In Stropes, the Indiana Supreme Court reversed summary judgment in favor of the defendant children's center, holding that a genuine issue of fact existed as to whether a nurse's aide employed by the center acted within the scope of his employment when he sexually assaulted a mentally disabled fourteen-year-old patient. 547 N.E.2d at 250. The aide's authorized job duties included physical contact with the victim when undressing him, bathing him, and changing his clothes-acts “unquestionably within the scope of his employment.” Id. at 249. The sexual assault occurred after the aide undressed the victim and before the aide completed his tasks of changing his bed and redressing him. Id. The court stated that the question of whether one's conduct falls within the scope of employment does not turn solely upon the type of act committed, but “the focus must be on how the employment relates to the context in which the commission of the wrongful act arose.” Id. Therefore, the nature of the aide's acts was “sufficiently associated” with the aide's authorized duties to avoid dismissal on summary judgment. Id. at 250.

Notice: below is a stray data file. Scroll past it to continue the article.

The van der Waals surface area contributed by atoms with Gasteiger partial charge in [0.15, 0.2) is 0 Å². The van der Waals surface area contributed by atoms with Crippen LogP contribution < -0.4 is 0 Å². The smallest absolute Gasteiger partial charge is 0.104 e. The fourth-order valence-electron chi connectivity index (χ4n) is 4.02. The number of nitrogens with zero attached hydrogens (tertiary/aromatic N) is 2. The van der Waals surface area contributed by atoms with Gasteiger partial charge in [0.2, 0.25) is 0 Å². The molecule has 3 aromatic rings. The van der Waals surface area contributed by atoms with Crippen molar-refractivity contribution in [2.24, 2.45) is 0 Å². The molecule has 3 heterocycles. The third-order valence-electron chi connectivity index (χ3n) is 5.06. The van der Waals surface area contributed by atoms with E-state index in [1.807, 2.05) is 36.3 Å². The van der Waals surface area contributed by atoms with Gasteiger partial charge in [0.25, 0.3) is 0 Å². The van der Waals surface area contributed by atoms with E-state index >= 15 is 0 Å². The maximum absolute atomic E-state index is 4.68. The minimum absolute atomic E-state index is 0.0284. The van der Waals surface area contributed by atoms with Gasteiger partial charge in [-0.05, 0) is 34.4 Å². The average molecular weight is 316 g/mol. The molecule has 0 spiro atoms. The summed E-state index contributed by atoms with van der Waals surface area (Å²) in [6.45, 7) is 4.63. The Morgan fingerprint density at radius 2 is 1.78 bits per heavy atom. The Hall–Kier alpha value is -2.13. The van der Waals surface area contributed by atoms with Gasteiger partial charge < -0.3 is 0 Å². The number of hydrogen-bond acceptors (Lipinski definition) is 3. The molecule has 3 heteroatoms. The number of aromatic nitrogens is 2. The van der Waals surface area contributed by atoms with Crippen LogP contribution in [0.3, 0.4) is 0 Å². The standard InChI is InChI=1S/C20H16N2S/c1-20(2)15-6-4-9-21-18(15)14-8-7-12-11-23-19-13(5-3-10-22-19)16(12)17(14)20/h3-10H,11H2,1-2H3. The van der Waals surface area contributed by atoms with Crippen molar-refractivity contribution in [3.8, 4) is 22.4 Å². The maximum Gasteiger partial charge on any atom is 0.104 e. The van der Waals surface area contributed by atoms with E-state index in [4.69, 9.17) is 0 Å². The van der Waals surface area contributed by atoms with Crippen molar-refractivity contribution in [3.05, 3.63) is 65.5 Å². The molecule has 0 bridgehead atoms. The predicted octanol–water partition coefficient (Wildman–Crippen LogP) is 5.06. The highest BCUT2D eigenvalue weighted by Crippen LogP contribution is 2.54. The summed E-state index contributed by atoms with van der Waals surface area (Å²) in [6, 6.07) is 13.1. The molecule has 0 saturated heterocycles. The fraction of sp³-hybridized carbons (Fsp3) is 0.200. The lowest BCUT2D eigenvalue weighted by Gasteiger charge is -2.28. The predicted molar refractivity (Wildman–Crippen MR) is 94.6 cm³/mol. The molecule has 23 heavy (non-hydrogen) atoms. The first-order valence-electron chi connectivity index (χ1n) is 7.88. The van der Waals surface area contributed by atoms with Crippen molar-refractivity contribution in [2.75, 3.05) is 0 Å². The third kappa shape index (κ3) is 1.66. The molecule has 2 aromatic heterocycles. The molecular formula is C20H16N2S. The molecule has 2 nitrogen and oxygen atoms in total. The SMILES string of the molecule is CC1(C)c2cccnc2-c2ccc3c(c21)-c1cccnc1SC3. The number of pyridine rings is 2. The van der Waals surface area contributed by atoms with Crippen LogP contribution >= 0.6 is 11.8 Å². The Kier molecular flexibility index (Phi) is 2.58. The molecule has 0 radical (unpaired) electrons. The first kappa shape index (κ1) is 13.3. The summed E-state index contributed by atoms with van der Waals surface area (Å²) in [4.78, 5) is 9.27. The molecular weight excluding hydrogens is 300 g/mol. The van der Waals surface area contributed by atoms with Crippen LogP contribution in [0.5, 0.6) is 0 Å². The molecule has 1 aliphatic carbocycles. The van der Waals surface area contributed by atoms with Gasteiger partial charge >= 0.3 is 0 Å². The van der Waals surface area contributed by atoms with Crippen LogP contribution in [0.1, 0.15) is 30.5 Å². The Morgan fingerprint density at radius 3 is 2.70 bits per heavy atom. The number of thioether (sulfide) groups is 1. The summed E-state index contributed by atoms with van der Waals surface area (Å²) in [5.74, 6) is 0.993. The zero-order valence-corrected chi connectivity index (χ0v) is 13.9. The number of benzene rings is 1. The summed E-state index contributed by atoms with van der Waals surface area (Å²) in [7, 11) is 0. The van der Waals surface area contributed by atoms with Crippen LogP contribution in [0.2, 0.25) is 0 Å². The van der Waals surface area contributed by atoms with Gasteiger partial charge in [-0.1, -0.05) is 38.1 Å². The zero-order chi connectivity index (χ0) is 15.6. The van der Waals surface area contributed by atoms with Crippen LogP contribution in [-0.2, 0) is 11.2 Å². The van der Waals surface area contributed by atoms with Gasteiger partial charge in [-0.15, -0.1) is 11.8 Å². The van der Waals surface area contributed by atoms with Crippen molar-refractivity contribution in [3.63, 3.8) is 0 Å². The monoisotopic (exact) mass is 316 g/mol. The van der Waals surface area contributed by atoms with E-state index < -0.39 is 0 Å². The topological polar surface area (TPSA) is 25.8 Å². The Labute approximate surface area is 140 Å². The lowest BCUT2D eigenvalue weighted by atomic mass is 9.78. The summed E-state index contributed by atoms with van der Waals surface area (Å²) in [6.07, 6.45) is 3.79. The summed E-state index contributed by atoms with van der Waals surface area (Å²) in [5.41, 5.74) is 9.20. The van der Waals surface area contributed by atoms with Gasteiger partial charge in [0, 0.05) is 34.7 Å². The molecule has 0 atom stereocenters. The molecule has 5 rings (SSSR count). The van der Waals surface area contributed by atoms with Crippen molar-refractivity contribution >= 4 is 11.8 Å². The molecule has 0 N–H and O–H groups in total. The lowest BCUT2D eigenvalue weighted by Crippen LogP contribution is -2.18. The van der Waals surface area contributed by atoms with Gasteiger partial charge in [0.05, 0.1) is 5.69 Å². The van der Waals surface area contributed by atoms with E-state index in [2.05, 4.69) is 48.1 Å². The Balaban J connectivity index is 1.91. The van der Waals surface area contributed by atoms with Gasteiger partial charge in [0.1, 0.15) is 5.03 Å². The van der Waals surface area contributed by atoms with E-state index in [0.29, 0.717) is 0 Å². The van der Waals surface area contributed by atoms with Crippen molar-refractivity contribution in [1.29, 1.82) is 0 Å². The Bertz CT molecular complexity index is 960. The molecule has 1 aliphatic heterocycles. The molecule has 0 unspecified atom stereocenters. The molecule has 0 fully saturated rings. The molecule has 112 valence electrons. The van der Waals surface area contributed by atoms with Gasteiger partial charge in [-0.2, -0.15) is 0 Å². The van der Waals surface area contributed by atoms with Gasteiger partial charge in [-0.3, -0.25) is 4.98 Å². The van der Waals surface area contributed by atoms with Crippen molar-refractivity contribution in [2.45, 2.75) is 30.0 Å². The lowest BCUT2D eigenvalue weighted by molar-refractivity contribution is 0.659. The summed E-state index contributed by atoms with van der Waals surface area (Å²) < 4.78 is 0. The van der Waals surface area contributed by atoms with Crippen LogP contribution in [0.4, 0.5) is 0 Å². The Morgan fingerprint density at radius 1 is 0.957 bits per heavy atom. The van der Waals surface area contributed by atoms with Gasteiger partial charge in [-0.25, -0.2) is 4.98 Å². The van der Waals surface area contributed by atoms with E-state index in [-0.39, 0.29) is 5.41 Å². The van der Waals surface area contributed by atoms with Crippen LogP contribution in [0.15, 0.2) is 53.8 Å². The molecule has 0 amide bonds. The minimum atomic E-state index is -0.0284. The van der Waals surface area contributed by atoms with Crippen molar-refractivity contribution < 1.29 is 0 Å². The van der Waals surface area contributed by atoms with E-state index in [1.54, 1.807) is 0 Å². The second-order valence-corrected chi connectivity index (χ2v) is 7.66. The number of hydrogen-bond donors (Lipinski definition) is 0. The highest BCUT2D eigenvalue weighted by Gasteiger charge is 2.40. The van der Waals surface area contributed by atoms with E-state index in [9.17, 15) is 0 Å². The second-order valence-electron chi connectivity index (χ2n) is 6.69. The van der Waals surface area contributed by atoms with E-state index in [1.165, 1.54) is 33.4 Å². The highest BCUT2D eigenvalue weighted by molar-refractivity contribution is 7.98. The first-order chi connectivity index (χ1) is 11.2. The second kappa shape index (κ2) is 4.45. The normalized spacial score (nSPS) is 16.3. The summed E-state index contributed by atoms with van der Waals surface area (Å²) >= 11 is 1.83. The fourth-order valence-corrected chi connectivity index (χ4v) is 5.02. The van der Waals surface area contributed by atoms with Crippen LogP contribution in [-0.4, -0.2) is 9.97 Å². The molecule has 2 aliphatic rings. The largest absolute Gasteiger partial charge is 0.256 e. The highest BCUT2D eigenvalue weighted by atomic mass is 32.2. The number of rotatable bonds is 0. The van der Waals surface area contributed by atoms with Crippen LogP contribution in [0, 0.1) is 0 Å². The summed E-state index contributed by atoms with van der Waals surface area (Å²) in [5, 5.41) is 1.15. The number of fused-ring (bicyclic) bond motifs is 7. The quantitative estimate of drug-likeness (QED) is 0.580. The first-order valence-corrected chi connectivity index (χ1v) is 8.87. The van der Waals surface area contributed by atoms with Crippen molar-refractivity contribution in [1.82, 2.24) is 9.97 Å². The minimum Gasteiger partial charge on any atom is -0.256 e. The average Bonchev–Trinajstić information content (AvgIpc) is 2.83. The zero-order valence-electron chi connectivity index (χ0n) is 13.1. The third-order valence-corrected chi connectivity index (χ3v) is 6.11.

Similarly, in Southport Little League, the Indiana Court of Appeals affirmed a jury verdict imposing vicarious liability on the defendant for an equipment manager who sexually molested youths participating in a summer baseball program. 734 N.E.2d at 273. The equipment manager's authorized duties included measuring and fitting the boys with uniforms in an equipment shed near the baseball stadium, a task involving some physical contact. Id. at 266. The court cited Stropes and determined that the circumstances “raise the inference that some of [defendant's] acts were authorized by the Little League” when he committed the wrongful acts of molestation, and that the trial court properly denied summary judgment. Id. at 269-70.